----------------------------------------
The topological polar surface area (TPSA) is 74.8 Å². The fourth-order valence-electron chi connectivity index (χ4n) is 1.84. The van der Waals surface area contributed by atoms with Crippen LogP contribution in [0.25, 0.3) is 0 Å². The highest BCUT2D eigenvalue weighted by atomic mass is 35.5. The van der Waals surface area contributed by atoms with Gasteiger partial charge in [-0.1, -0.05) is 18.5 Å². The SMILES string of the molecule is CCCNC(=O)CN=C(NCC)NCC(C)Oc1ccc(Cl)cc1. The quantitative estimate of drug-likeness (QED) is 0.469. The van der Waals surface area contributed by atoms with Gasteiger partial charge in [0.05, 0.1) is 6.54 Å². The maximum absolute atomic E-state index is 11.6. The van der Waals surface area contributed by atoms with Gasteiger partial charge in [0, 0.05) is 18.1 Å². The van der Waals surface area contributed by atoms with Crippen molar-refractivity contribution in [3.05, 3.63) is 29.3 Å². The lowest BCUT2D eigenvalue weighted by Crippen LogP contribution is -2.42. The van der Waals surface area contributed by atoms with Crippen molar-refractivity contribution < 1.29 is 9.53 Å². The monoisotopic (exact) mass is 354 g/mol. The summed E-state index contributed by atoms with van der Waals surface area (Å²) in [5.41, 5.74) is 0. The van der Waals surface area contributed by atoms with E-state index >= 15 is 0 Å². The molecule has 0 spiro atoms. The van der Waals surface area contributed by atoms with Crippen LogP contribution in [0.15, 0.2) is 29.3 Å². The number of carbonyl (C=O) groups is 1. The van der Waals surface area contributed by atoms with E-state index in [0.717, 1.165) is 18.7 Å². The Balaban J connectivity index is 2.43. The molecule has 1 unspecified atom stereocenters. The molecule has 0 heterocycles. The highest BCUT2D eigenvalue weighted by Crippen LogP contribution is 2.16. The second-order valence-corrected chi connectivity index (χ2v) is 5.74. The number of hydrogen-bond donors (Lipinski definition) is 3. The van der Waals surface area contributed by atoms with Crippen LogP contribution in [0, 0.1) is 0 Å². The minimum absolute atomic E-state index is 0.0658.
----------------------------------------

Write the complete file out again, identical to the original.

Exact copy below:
The topological polar surface area (TPSA) is 74.8 Å². The fourth-order valence-electron chi connectivity index (χ4n) is 1.84. The van der Waals surface area contributed by atoms with Crippen LogP contribution in [0.25, 0.3) is 0 Å². The highest BCUT2D eigenvalue weighted by atomic mass is 35.5. The van der Waals surface area contributed by atoms with Gasteiger partial charge in [-0.1, -0.05) is 18.5 Å². The SMILES string of the molecule is CCCNC(=O)CN=C(NCC)NCC(C)Oc1ccc(Cl)cc1. The quantitative estimate of drug-likeness (QED) is 0.469. The van der Waals surface area contributed by atoms with Gasteiger partial charge in [0.05, 0.1) is 6.54 Å². The maximum absolute atomic E-state index is 11.6. The van der Waals surface area contributed by atoms with Gasteiger partial charge in [0, 0.05) is 18.1 Å². The van der Waals surface area contributed by atoms with Crippen molar-refractivity contribution in [3.05, 3.63) is 29.3 Å². The lowest BCUT2D eigenvalue weighted by Crippen LogP contribution is -2.42. The van der Waals surface area contributed by atoms with Crippen molar-refractivity contribution < 1.29 is 9.53 Å². The monoisotopic (exact) mass is 354 g/mol. The summed E-state index contributed by atoms with van der Waals surface area (Å²) in [5.41, 5.74) is 0. The van der Waals surface area contributed by atoms with E-state index >= 15 is 0 Å². The molecule has 0 spiro atoms. The van der Waals surface area contributed by atoms with Crippen LogP contribution in [0.15, 0.2) is 29.3 Å². The number of carbonyl (C=O) groups is 1. The van der Waals surface area contributed by atoms with E-state index in [0.717, 1.165) is 18.7 Å². The Balaban J connectivity index is 2.43. The molecule has 1 unspecified atom stereocenters. The molecule has 0 heterocycles. The highest BCUT2D eigenvalue weighted by Crippen LogP contribution is 2.16. The second-order valence-corrected chi connectivity index (χ2v) is 5.74. The number of hydrogen-bond donors (Lipinski definition) is 3. The van der Waals surface area contributed by atoms with Crippen LogP contribution in [0, 0.1) is 0 Å². The minimum absolute atomic E-state index is 0.0658.